Playwright Philip Kan Gotanda on growing up in California post-World War II

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Philip Kan Gotanda is a professor in UC Berkeley’s Department of Theater, Dance and Performance Studies and one of the most prolific playwrights of Asian American-themed work in the United States. In the first episode of a three-part series, Gotanda talks about growing up in Stockton, California, after World War II and the anti-Japanese racism that he couldn’t name as a child, but that he’d go on to write about as an adult.

Philip Kan Gotanda is a professor in the Department of Theater, Dance and Performance Studies at UC Berkeley and one of the most prolific playwrights of Asian American-themed work in the U.S. (Photo courtesy of Philip Kan Gotanda, copyright Diane Takei 2021)

Fiat Vox episode #75: "Playwright Philip Kan Gotanda on growing up in California post-World War II." This is Fiat Vox, a Berkeley News podcast. I’m Anne Brice.

[Music: "Gusty Hollow” by Blue Dot Sessions ]

Today’s story is about Philip Kan Gotanda. He’s a professor in UC Berkeley’s Department of Theater, Dance and Performance Studies and he’s one of the most prolific playwrights of Asian American-themed work in the United States.

In the first of a three-part series, Gotanda shares how growing up in Stockton, California, after World War II with an undercurrent of anti-Japanese racism shaped the way he felt about himself and would influence his work later on.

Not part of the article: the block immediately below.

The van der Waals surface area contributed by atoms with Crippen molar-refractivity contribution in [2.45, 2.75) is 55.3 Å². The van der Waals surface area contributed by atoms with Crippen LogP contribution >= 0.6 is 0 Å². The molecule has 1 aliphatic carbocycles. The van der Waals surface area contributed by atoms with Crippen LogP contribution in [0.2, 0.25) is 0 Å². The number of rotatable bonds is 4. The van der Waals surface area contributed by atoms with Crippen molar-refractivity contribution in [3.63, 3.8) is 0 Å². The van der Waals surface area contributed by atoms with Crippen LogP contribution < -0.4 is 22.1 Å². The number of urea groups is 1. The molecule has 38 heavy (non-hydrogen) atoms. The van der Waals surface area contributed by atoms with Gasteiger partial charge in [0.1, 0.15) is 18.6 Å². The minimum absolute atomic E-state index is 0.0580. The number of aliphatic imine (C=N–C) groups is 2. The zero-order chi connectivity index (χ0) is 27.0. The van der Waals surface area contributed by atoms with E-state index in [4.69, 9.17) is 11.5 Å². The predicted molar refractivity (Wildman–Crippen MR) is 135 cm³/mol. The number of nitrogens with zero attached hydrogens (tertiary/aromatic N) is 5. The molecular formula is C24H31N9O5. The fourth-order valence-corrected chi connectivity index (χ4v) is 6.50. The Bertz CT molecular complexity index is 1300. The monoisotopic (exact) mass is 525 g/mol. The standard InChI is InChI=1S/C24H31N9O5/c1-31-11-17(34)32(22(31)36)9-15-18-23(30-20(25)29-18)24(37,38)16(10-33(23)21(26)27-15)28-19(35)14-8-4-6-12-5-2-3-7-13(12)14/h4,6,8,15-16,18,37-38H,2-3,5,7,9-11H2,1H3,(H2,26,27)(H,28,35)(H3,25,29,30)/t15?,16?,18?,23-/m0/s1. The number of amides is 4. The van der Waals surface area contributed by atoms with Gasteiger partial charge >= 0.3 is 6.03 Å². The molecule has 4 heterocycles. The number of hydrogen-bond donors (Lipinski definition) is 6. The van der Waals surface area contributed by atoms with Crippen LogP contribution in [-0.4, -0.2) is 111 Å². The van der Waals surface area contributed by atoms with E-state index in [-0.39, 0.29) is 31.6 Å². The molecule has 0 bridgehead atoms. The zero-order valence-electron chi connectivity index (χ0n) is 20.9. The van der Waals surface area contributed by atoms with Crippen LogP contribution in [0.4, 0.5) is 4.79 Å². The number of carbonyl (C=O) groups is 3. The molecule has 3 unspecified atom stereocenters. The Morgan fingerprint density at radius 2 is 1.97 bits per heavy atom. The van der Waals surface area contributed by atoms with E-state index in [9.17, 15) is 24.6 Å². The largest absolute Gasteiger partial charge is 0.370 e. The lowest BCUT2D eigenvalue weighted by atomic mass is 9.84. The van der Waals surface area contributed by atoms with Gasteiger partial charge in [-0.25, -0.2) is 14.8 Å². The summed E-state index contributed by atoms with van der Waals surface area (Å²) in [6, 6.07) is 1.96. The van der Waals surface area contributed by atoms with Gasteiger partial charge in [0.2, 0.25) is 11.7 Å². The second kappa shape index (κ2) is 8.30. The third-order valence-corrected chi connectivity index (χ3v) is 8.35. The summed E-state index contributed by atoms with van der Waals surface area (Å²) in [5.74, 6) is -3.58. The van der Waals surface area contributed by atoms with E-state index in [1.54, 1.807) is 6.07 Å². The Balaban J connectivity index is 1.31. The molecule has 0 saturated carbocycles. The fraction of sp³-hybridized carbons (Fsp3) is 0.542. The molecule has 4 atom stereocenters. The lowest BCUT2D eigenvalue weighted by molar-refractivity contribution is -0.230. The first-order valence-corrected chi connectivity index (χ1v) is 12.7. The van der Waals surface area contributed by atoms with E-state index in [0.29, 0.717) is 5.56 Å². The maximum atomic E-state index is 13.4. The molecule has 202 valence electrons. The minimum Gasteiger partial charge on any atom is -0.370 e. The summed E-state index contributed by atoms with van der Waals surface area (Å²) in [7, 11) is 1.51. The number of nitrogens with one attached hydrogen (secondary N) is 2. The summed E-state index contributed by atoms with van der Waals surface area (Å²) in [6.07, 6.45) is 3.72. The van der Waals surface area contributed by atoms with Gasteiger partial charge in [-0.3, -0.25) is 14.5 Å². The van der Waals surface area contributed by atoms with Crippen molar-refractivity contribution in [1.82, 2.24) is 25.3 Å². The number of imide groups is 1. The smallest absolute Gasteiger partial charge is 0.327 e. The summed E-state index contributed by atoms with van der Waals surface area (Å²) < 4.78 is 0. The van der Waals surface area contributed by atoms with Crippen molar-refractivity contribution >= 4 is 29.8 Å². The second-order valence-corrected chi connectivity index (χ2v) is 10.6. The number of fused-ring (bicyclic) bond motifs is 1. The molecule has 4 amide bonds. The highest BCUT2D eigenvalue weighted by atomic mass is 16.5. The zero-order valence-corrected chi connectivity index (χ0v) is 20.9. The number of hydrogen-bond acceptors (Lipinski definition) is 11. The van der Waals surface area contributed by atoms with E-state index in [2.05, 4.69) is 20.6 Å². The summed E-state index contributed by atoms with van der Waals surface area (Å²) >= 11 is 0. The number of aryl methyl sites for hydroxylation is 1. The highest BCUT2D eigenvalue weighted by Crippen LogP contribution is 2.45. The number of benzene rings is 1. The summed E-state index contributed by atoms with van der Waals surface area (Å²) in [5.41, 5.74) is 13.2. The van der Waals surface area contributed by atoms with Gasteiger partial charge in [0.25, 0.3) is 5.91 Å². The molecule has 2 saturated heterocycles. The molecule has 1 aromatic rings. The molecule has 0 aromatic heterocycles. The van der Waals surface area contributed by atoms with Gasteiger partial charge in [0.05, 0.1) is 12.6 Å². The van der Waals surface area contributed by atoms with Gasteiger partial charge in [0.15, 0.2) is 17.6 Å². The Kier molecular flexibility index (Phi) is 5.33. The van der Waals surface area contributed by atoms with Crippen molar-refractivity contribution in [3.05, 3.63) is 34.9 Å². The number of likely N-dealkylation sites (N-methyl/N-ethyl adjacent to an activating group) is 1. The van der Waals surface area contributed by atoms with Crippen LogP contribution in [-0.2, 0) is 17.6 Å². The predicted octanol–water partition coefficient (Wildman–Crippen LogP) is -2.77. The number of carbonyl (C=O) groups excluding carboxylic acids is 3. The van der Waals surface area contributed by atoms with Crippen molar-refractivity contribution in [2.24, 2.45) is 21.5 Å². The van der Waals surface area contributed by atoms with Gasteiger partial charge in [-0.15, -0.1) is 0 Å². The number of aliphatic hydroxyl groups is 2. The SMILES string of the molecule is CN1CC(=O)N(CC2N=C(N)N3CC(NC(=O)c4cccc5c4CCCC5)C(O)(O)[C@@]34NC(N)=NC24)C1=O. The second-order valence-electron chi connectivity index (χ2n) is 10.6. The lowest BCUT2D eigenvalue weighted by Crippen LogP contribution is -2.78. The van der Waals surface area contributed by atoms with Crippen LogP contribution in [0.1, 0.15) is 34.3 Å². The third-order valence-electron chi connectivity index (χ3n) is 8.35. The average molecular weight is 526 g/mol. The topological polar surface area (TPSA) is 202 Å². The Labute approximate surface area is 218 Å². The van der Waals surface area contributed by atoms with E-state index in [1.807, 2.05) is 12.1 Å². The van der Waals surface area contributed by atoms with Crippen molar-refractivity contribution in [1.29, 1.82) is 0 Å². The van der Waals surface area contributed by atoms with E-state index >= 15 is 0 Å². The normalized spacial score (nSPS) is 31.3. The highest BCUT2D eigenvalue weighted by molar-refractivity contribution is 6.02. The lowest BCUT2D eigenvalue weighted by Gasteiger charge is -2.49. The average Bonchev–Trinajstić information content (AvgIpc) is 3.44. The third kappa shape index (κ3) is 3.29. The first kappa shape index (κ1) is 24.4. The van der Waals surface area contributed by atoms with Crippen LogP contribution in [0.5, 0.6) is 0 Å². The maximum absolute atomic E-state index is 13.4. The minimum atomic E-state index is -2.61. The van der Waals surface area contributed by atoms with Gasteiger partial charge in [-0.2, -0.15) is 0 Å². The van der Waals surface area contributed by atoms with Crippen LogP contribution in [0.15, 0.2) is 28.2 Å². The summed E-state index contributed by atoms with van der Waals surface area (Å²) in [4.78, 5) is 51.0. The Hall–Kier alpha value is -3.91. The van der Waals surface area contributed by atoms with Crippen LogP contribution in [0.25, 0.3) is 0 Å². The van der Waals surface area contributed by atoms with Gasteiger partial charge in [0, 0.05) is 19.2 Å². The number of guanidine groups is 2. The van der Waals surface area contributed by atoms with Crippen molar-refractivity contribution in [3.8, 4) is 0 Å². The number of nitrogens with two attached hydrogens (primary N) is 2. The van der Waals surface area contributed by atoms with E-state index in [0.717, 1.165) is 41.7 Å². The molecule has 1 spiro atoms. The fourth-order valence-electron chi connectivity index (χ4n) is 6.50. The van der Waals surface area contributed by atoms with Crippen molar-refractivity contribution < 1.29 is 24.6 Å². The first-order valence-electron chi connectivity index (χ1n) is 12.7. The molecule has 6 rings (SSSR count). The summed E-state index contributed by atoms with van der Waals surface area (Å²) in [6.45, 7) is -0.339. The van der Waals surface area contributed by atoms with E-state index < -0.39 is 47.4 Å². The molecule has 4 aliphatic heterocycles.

[Music fades]

Philip Gotanda: I grew up in Stockton, California, in the ’50s and ’60s, way back when. At that time, there was a whole vibrant Japanese American community - you went to church, you socialized. My father was a doctor. So, it was one of these things where I felt always proud because they would call my father "sensei." It was certainly, it felt like it was a really good childhood and upbringing.

When Gotanda got older, he and his family moved to a neighborhood where most people were white. And his mother said something to him one day that made him realize that things maybe weren’t quite as good as they seemed.

Philip Gotanda: I was going to go outside to play with my friends, who were all white, and my mother, before I went out, said, "OK, Philip, you can have white friends. You can have them, and they’ll play with you, and you’ll do things together. But if anything bad happens, they’ll turn on you. Now, go play with your white friends."

So, it kind of sums up this kind of ambivalence that you are raised with - that there’s something amiss, something historically happened, that is actually infecting you.

After Japan attacked Pearl Harbor in December 1941 during World War II, Gotanda’s parents, Catherine Matsumoto and Wilfred Gotanda, second-generation American citizens, were sent to a U.S. prison camp in Rohwer, Arkansas, where they lived until President Franklin D. Roosevelt rescinded Executive Order 9066 in 1944. (Photo courtesy of Philip Kan Gotanda, copyright Diane Takei 2021)

His parents had been among the 120,000 Japanese Americans who were incarcerated by the U.S. government in internment camps after Japan attacked Pearl Harbor in Hawaii in 1941 during World War II.

Philip (left) with his father, Dr. Wilfred Gotanda, and older brother, Neil, at Lake Tahoe, California. (Photo courtesy of Philip Kan Gotanda, copyright Diane Takei 2021)

Philip Gotanda: And they were there for about three years. They get let out, and they come back to the West Coast. Not everyone came back to the West Coast because they didn’t think it was safe. They came back to Stockton and made their lives again.